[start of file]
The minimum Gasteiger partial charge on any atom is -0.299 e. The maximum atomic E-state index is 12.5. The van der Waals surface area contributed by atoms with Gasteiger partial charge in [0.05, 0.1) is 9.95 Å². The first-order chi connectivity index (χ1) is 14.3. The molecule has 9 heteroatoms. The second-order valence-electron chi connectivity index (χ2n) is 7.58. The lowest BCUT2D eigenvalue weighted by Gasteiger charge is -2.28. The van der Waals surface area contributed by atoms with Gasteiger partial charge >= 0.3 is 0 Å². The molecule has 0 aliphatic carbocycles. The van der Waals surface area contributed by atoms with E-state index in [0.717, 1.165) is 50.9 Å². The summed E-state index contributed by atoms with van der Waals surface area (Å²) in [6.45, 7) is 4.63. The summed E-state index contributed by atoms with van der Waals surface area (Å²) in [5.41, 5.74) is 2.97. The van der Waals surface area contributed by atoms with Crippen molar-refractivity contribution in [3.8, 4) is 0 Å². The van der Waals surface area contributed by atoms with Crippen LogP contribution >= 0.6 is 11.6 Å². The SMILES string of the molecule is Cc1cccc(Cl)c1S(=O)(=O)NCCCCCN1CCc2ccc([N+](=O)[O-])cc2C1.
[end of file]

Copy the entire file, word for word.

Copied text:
The minimum Gasteiger partial charge on any atom is -0.299 e. The maximum atomic E-state index is 12.5. The van der Waals surface area contributed by atoms with Gasteiger partial charge in [0.05, 0.1) is 9.95 Å². The first-order chi connectivity index (χ1) is 14.3. The molecule has 9 heteroatoms. The second-order valence-electron chi connectivity index (χ2n) is 7.58. The lowest BCUT2D eigenvalue weighted by Gasteiger charge is -2.28. The van der Waals surface area contributed by atoms with Gasteiger partial charge >= 0.3 is 0 Å². The molecule has 0 aliphatic carbocycles. The van der Waals surface area contributed by atoms with E-state index in [0.717, 1.165) is 50.9 Å². The summed E-state index contributed by atoms with van der Waals surface area (Å²) in [6.45, 7) is 4.63. The summed E-state index contributed by atoms with van der Waals surface area (Å²) in [5.41, 5.74) is 2.97. The van der Waals surface area contributed by atoms with Crippen molar-refractivity contribution in [3.8, 4) is 0 Å². The van der Waals surface area contributed by atoms with Crippen LogP contribution >= 0.6 is 11.6 Å². The SMILES string of the molecule is Cc1cccc(Cl)c1S(=O)(=O)NCCCCCN1CCc2ccc([N+](=O)[O-])cc2C1.